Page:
ix. As trade with and through Israel becomes more difficult, Palestinian enterprises must look outwards to the rest of the world for new opportunities. Currently, most trade goes through Israeli ports and Ben Gurion Airport. However, as Jordan improves the facilities at Queen Alia Airport and the Port of Aqaba, the Jordan route is becoming more attractive.

x. Israeli ports offer less expensive and faster shipping to destinations in Europe and North America. And even with the additional burden of the Commercial Crossings, the Israeli security requirements do not increase costs enough to remove this advantage. However, for shipments to Asia, the Port of Aqaba offers less expensive and slightly faster service. This route will become even more economical as the Port of Aqaba continues to improve and attracts more ships.

xi. Queen Alia Airport near Amman now offers service almost on par with Ben Gurion. Though air freight costs are higher at Queen Alia, the cost of ground transportation to Ben Gurion and its high security fees make Queen Alia more competitive for sending large air shipments to many destinations. There are fewer flights from Queen Alia than from Ben Gurion Airport. However Israeli security requirements restrict most Palestinian shipments to cargo aircraft and prohibit them from flying on passenger aircraft. Consequently, the disadvantage of fewer flights from Queen Alia is not that serious and Palestinian shippers are increasingly interested in using the airport in Jordan but are deterred by the difficulties of crossing the Allenby Bridge.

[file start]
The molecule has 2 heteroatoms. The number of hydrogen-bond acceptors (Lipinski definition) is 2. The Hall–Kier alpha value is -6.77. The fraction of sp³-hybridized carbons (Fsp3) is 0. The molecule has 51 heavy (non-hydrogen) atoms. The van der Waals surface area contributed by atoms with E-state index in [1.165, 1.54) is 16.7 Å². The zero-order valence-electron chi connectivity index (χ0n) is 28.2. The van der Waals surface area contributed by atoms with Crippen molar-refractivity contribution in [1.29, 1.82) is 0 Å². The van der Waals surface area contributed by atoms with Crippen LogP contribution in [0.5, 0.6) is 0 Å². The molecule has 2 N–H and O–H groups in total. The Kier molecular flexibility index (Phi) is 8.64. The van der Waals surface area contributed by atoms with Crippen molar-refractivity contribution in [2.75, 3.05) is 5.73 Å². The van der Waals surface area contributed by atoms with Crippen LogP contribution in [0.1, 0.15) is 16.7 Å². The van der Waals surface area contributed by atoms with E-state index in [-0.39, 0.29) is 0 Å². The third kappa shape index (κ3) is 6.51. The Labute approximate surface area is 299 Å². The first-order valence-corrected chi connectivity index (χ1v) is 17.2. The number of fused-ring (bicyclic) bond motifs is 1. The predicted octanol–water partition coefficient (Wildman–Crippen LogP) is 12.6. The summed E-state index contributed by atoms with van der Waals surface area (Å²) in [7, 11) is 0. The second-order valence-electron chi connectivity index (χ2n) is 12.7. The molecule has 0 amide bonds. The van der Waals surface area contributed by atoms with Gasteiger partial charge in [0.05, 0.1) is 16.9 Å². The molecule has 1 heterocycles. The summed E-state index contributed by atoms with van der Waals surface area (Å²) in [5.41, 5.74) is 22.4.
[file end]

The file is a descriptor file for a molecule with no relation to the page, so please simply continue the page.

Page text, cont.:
xii. For shipments to the Arab Gulf, the most cost effective way is by land across Jordan. However, all routes through Jordan, whether it is through Queen Alia, the Port of Aqaba or overland are constrained by operations at the Allenby Bridge. Exports through Allenby require back-to-back transfer of pallets; containers may not be used. The loading and unloading not only raises costs but, as at the Commercial Crossings, can lead to significant damage to goods. There are no cold storage facilities at Allenby and the loading and unloading areas are not protected from the weather. Given that the crossing takes four to eight hours this significantly limits the shipment of perishable goods. The Bridge crossing is not open during Israeli holidays, the Israeli weekend or in the evening. The restricted hours make it difficult for shippers to meet the just in time shipping schedules that are required to be internationally competitive in many sectors.